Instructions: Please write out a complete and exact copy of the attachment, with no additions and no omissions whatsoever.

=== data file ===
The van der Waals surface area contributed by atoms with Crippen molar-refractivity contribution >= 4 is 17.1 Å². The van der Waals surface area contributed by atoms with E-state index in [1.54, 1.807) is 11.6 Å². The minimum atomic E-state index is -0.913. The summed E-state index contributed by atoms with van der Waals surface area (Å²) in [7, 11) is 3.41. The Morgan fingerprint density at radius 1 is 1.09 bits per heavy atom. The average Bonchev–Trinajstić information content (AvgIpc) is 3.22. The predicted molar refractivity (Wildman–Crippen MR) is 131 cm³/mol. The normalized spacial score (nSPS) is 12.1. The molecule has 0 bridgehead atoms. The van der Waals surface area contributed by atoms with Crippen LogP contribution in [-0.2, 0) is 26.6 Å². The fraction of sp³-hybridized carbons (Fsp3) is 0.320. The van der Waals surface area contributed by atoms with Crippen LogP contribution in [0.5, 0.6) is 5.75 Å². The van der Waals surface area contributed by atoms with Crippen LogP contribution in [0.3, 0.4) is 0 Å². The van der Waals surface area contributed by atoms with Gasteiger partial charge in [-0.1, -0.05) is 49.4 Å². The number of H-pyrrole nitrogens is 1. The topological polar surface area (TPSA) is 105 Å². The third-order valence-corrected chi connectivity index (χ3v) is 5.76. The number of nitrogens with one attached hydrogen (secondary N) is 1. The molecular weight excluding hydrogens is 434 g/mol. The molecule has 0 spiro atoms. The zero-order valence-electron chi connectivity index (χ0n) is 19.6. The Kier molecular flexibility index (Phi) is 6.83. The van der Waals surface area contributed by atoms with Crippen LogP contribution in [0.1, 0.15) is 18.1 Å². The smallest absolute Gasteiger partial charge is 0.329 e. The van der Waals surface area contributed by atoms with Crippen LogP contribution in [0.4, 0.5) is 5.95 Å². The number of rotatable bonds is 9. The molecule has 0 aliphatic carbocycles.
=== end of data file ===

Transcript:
The van der Waals surface area contributed by atoms with Crippen molar-refractivity contribution >= 4 is 17.1 Å². The van der Waals surface area contributed by atoms with E-state index in [1.54, 1.807) is 11.6 Å². The minimum atomic E-state index is -0.913. The summed E-state index contributed by atoms with van der Waals surface area (Å²) in [7, 11) is 3.41. The Morgan fingerprint density at radius 1 is 1.09 bits per heavy atom. The average Bonchev–Trinajstić information content (AvgIpc) is 3.22. The predicted molar refractivity (Wildman–Crippen MR) is 131 cm³/mol. The normalized spacial score (nSPS) is 12.1. The molecule has 0 bridgehead atoms. The van der Waals surface area contributed by atoms with Crippen LogP contribution in [-0.2, 0) is 26.6 Å². The fraction of sp³-hybridized carbons (Fsp3) is 0.320. The van der Waals surface area contributed by atoms with Crippen LogP contribution in [0.5, 0.6) is 5.75 Å². The van der Waals surface area contributed by atoms with Crippen LogP contribution in [0.3, 0.4) is 0 Å². The van der Waals surface area contributed by atoms with Gasteiger partial charge in [-0.1, -0.05) is 49.4 Å². The number of H-pyrrole nitrogens is 1. The topological polar surface area (TPSA) is 105 Å². The third-order valence-corrected chi connectivity index (χ3v) is 5.76. The number of nitrogens with one attached hydrogen (secondary N) is 1. The molecular weight excluding hydrogens is 434 g/mol. The molecule has 0 spiro atoms. The zero-order valence-electron chi connectivity index (χ0n) is 19.6. The Kier molecular flexibility index (Phi) is 6.83. The van der Waals surface area contributed by atoms with Crippen LogP contribution in [0.1, 0.15) is 18.1 Å². The smallest absolute Gasteiger partial charge is 0.329 e. The van der Waals surface area contributed by atoms with Crippen LogP contribution in [0.4, 0.5) is 5.95 Å². The number of rotatable bonds is 9. The molecule has 0 aliphatic carbocycles.